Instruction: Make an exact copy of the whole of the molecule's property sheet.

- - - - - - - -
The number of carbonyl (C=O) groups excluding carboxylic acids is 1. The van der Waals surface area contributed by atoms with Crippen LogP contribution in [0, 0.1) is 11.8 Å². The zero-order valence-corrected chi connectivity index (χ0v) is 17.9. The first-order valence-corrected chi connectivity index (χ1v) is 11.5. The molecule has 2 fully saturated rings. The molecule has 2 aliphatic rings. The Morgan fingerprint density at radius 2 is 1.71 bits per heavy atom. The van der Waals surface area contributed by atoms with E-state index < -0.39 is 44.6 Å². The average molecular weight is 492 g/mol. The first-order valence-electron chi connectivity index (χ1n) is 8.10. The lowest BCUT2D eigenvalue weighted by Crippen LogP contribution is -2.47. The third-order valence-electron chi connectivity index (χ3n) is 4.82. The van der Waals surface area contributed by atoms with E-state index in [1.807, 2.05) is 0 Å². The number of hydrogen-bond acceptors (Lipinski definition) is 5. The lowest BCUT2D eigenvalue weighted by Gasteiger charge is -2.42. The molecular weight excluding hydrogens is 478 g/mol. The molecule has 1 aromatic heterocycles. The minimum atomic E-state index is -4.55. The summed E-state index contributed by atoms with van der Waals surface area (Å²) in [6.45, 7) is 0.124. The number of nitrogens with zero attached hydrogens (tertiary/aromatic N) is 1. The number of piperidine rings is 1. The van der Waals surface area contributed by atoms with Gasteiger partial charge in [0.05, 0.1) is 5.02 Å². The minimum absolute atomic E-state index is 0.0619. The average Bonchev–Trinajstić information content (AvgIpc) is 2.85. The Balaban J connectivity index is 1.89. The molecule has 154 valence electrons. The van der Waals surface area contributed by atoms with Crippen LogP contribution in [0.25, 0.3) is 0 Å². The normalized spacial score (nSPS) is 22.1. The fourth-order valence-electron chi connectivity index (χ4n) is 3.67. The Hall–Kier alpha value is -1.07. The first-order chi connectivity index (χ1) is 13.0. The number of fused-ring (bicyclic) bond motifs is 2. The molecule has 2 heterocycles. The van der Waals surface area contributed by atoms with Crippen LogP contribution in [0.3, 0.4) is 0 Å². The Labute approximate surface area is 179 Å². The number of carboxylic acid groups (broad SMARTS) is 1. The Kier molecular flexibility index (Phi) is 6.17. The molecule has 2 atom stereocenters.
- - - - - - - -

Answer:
The number of carbonyl (C=O) groups excluding carboxylic acids is 1. The van der Waals surface area contributed by atoms with Crippen LogP contribution in [0, 0.1) is 11.8 Å². The zero-order valence-corrected chi connectivity index (χ0v) is 17.9. The first-order valence-corrected chi connectivity index (χ1v) is 11.5. The molecule has 2 fully saturated rings. The molecule has 2 aliphatic rings. The Morgan fingerprint density at radius 2 is 1.71 bits per heavy atom. The van der Waals surface area contributed by atoms with E-state index < -0.39 is 44.6 Å². The average molecular weight is 492 g/mol. The first-order valence-electron chi connectivity index (χ1n) is 8.10. The lowest BCUT2D eigenvalue weighted by Crippen LogP contribution is -2.47. The third-order valence-electron chi connectivity index (χ3n) is 4.82. The van der Waals surface area contributed by atoms with E-state index in [1.807, 2.05) is 0 Å². The number of hydrogen-bond acceptors (Lipinski definition) is 5. The lowest BCUT2D eigenvalue weighted by Gasteiger charge is -2.42. The molecular weight excluding hydrogens is 478 g/mol. The molecule has 1 aromatic heterocycles. The minimum atomic E-state index is -4.55. The summed E-state index contributed by atoms with van der Waals surface area (Å²) in [6.45, 7) is 0.124. The number of nitrogens with zero attached hydrogens (tertiary/aromatic N) is 1. The number of piperidine rings is 1. The van der Waals surface area contributed by atoms with Gasteiger partial charge in [0.05, 0.1) is 5.02 Å². The minimum absolute atomic E-state index is 0.0619. The average Bonchev–Trinajstić information content (AvgIpc) is 2.85. The Balaban J connectivity index is 1.89. The molecule has 154 valence electrons. The van der Waals surface area contributed by atoms with Crippen LogP contribution in [0.25, 0.3) is 0 Å². The normalized spacial score (nSPS) is 22.1. The fourth-order valence-electron chi connectivity index (χ4n) is 3.67. The Hall–Kier alpha value is -1.07. The first-order chi connectivity index (χ1) is 13.0. The number of fused-ring (bicyclic) bond motifs is 2. The molecule has 2 heterocycles. The van der Waals surface area contributed by atoms with Crippen LogP contribution in [0.3, 0.4) is 0 Å². The Labute approximate surface area is 179 Å². The number of carboxylic acid groups (broad SMARTS) is 1. The Kier molecular flexibility index (Phi) is 6.17. The molecule has 2 atom stereocenters.